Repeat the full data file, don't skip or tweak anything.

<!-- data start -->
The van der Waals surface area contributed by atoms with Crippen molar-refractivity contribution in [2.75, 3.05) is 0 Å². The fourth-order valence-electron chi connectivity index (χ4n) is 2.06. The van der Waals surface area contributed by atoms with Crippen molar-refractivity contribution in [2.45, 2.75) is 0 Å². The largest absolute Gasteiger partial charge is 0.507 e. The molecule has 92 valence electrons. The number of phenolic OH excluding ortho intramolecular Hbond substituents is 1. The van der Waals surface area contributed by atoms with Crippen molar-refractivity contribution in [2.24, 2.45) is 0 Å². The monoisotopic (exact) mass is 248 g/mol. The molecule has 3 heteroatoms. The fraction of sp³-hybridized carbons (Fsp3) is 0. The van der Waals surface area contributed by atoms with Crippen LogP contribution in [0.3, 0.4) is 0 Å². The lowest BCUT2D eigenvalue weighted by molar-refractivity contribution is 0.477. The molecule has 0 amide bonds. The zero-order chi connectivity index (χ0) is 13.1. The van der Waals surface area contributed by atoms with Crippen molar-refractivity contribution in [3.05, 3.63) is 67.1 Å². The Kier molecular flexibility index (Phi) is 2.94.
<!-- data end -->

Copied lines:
The van der Waals surface area contributed by atoms with Crippen molar-refractivity contribution in [2.75, 3.05) is 0 Å². The fourth-order valence-electron chi connectivity index (χ4n) is 2.06. The van der Waals surface area contributed by atoms with Crippen molar-refractivity contribution in [2.45, 2.75) is 0 Å². The largest absolute Gasteiger partial charge is 0.507 e. The molecule has 92 valence electrons. The number of phenolic OH excluding ortho intramolecular Hbond substituents is 1. The van der Waals surface area contributed by atoms with Crippen molar-refractivity contribution in [2.24, 2.45) is 0 Å². The monoisotopic (exact) mass is 248 g/mol. The molecule has 3 heteroatoms. The fraction of sp³-hybridized carbons (Fsp3) is 0. The van der Waals surface area contributed by atoms with Crippen LogP contribution in [0.3, 0.4) is 0 Å². The lowest BCUT2D eigenvalue weighted by molar-refractivity contribution is 0.477. The molecule has 0 amide bonds. The zero-order chi connectivity index (χ0) is 13.1. The van der Waals surface area contributed by atoms with Crippen molar-refractivity contribution in [3.05, 3.63) is 67.1 Å². The Kier molecular flexibility index (Phi) is 2.94.